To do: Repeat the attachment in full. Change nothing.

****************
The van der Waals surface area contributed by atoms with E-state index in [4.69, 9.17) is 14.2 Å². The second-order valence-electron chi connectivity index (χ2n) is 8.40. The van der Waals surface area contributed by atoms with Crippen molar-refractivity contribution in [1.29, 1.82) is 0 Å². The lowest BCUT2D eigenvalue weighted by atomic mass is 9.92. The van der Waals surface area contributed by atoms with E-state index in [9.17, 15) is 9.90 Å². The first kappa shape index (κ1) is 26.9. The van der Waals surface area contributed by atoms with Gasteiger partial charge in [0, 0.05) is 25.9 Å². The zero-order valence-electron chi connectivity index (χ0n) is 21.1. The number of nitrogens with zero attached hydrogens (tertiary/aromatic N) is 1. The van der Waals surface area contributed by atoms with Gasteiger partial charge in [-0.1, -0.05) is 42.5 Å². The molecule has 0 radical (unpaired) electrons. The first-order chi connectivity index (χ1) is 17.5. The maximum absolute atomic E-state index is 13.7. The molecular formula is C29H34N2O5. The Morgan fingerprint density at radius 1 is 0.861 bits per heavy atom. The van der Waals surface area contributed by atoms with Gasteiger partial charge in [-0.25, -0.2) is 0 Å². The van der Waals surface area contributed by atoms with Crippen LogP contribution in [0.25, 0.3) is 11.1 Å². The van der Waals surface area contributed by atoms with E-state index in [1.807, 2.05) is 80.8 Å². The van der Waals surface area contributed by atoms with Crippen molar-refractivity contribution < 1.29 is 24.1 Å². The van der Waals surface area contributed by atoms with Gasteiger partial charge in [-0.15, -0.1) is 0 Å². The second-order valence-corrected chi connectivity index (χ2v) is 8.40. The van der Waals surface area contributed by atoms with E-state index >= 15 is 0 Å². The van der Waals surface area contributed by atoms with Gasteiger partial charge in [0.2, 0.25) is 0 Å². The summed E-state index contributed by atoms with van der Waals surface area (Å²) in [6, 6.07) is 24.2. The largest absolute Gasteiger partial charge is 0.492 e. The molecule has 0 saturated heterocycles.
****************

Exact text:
The van der Waals surface area contributed by atoms with E-state index in [4.69, 9.17) is 14.2 Å². The second-order valence-electron chi connectivity index (χ2n) is 8.40. The van der Waals surface area contributed by atoms with Crippen molar-refractivity contribution in [1.29, 1.82) is 0 Å². The lowest BCUT2D eigenvalue weighted by atomic mass is 9.92. The van der Waals surface area contributed by atoms with E-state index in [9.17, 15) is 9.90 Å². The first kappa shape index (κ1) is 26.9. The van der Waals surface area contributed by atoms with Gasteiger partial charge in [0, 0.05) is 25.9 Å². The zero-order valence-electron chi connectivity index (χ0n) is 21.1. The number of nitrogens with zero attached hydrogens (tertiary/aromatic N) is 1. The van der Waals surface area contributed by atoms with Gasteiger partial charge in [-0.1, -0.05) is 42.5 Å². The molecule has 0 radical (unpaired) electrons. The first-order chi connectivity index (χ1) is 17.5. The maximum absolute atomic E-state index is 13.7. The molecular formula is C29H34N2O5. The Morgan fingerprint density at radius 1 is 0.861 bits per heavy atom. The van der Waals surface area contributed by atoms with Gasteiger partial charge in [-0.25, -0.2) is 0 Å². The van der Waals surface area contributed by atoms with Crippen LogP contribution in [0.25, 0.3) is 11.1 Å². The van der Waals surface area contributed by atoms with E-state index in [1.807, 2.05) is 80.8 Å². The van der Waals surface area contributed by atoms with Crippen molar-refractivity contribution < 1.29 is 24.1 Å². The van der Waals surface area contributed by atoms with Gasteiger partial charge in [-0.15, -0.1) is 0 Å². The second-order valence-corrected chi connectivity index (χ2v) is 8.40. The van der Waals surface area contributed by atoms with E-state index >= 15 is 0 Å². The van der Waals surface area contributed by atoms with Gasteiger partial charge in [0.2, 0.25) is 0 Å². The summed E-state index contributed by atoms with van der Waals surface area (Å²) in [6, 6.07) is 24.2. The largest absolute Gasteiger partial charge is 0.492 e. The molecule has 0 saturated heterocycles.